A Mina'i bowl showing Bahrām Gur and Āzāde the Harpist, Iran, late 12th-early 13th centuries.
Saljuq or Shahdom of Khwarizm.


A larger image of this Mina'i bowl showing Bahrām Gur and Āzāde the Harpist. Saljuq or Shahdom of Khwarizm. Metropolitan Museum of Art, New York, 57.36.14

Perhaps even more expensive than lustre ware were the so-called minā‛i or haft-rangi ceramics, with multi-coloured painted and gilt decoration on a cream-white, light blue, or green glazed ground. Figural representations dominate; the scale of the figures is normally small so that narrative contents (from historical or epic narratives) are sometimes represented.
Bowl
Date: 12th-13th century
Geography: Attributed to Iran
Medium: Stonepaste; overglaze painted, so-called "mina'i" ware
Dimensions: 3 5/8 x 8 3/8in. (9.2 x 21.3cm)
Classification: Ceramics
Provenance: Mortimer L. Schiff, New York (by 1922-d. 1931); his son, John M. Schiff, New York (by 1940-57; sold and gifted to MMA)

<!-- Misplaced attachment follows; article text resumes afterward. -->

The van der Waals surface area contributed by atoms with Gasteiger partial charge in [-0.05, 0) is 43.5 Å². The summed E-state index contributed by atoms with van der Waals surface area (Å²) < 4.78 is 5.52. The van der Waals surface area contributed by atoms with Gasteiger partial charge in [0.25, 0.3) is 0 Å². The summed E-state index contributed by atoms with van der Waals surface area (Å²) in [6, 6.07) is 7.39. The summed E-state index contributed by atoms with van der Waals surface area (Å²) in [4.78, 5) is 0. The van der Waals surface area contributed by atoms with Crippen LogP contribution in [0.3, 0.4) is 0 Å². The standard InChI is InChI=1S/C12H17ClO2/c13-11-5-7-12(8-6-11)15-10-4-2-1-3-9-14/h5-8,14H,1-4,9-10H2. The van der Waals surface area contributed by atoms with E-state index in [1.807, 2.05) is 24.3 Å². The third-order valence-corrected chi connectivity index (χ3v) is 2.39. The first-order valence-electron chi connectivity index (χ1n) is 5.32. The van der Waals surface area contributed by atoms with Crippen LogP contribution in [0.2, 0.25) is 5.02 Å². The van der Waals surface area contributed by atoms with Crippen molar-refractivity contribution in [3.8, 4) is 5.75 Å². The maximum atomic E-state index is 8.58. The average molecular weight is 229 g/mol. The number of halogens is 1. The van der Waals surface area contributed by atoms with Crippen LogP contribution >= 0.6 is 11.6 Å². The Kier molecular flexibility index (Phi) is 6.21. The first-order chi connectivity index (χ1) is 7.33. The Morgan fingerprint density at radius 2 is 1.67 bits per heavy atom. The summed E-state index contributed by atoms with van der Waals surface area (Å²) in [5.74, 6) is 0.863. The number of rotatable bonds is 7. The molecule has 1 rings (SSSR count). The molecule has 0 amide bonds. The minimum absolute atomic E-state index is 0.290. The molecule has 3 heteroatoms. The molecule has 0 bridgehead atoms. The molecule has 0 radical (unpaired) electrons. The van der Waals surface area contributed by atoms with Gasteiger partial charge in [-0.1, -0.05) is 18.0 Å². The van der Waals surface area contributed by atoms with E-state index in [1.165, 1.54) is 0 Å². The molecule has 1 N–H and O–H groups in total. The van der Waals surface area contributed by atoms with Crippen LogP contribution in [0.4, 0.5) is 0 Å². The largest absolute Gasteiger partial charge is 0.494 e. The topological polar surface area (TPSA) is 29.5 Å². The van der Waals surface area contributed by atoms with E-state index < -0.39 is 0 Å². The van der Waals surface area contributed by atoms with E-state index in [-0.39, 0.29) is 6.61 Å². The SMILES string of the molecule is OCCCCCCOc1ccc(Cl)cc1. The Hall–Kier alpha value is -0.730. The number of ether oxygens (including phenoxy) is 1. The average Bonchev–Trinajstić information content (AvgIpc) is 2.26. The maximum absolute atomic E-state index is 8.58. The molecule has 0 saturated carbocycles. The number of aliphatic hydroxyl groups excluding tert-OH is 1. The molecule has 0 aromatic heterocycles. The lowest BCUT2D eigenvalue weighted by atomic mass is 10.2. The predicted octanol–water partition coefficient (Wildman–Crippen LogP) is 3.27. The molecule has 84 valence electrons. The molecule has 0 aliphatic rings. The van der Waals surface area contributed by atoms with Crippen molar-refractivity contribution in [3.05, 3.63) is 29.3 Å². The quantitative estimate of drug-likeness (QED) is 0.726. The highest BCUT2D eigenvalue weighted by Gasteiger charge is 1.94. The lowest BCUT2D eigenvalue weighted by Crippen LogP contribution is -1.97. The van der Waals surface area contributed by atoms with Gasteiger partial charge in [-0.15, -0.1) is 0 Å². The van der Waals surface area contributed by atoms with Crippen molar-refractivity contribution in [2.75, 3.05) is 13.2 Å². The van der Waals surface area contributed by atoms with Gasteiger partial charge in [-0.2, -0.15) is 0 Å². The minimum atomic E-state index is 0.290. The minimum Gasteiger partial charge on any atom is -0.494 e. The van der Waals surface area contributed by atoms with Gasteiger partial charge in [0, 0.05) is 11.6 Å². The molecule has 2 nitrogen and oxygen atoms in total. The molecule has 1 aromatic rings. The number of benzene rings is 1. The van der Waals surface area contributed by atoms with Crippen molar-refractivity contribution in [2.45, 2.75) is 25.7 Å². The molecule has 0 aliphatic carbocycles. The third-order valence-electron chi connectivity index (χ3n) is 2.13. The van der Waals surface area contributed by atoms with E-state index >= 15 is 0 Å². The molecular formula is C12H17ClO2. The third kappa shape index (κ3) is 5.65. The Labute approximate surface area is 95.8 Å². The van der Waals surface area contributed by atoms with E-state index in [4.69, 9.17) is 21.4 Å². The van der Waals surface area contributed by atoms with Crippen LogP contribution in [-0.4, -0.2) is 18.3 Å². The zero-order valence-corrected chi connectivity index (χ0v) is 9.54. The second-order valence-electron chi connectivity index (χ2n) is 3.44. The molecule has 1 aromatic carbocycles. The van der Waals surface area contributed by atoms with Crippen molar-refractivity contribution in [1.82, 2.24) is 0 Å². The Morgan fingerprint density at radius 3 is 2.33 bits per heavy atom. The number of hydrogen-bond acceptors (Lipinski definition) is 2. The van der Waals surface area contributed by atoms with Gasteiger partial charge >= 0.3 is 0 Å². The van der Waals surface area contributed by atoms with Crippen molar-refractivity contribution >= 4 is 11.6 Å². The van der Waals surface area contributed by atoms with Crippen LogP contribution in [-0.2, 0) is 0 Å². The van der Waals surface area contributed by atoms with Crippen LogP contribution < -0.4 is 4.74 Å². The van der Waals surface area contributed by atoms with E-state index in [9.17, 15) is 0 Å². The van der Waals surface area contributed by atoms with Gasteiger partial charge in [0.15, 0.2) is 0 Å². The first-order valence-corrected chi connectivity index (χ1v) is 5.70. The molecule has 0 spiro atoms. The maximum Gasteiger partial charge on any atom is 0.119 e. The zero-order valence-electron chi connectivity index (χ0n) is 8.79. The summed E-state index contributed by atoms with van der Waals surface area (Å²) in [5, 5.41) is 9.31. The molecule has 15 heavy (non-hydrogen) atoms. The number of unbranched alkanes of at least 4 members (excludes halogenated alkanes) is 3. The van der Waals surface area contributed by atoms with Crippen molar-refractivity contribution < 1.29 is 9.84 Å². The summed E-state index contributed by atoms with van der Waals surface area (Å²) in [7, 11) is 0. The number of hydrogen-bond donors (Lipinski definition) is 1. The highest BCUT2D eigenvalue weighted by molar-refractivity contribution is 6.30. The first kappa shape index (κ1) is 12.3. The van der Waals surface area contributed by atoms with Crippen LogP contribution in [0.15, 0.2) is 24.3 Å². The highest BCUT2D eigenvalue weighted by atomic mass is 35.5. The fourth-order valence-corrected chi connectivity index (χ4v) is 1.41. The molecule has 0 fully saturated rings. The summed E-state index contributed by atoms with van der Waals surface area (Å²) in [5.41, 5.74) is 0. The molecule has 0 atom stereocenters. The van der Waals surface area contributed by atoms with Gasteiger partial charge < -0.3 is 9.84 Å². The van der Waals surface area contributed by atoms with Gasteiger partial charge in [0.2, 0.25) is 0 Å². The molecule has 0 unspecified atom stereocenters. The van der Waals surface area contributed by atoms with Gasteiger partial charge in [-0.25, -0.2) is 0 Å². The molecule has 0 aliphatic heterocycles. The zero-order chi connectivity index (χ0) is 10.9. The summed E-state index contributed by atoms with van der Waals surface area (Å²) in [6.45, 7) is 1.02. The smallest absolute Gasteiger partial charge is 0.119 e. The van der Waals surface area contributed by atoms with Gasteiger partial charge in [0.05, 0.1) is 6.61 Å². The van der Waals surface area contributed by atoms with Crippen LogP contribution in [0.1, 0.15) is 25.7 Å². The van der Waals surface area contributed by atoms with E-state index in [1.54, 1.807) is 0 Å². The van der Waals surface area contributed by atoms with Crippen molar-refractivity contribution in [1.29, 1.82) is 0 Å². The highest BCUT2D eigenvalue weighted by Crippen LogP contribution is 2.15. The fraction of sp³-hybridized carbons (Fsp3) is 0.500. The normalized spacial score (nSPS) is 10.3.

Accession Number: 57.36.14

Inscription: -On inside rim, angular script: al-dawla(?) (opulence) 
-Interior, behind neck of camel: Bahram Gur 
-Exterior: (Persian verses)
Inside part of one word is repeated many times in Kufic script: 
الدو 
The complete word is: 
الدو[لة] 
The name بهرام گور written inside the bowl is written in Naskhi script. 
On the interior there is a Persian poem in Naskhi script. 
On the exterior there is a Persian poem in Naskhi script as: 
گیرم که ز جان [خـ]ـسته شرمت ناید [یا] زین دل در [تو] بسته شرمت ناید 
برخاسته من با غم تو از سر خود تو با دگری نشسته شرمت ناید 
A.Ghouchani

Metropolitan Museum of Art, New York



Referenced as figure 401 in The military technology of classical Islam by D Nicolle
401. Ceramic bowl, 13th century AD, Iranian, Metropolitan Museum, New York.
p40. Whether the heavy European falchion, perhaps first seen in 11th century southern France (Fig. 563), was an independent development or reflected a merging of these two traditions from north and south, remains unclear. There is, however, little doubt that comparable single-edged swords of various lengths continued to be used throughout most of the Muslim world in the 12th and 13th centuries (Figs. 177E-F, 178A-B, 250, 294, 401, 591, 609I and 641).



Other Seljuk Costume on Ceramics
Seljuk Illustrations of Costume & Soldiers



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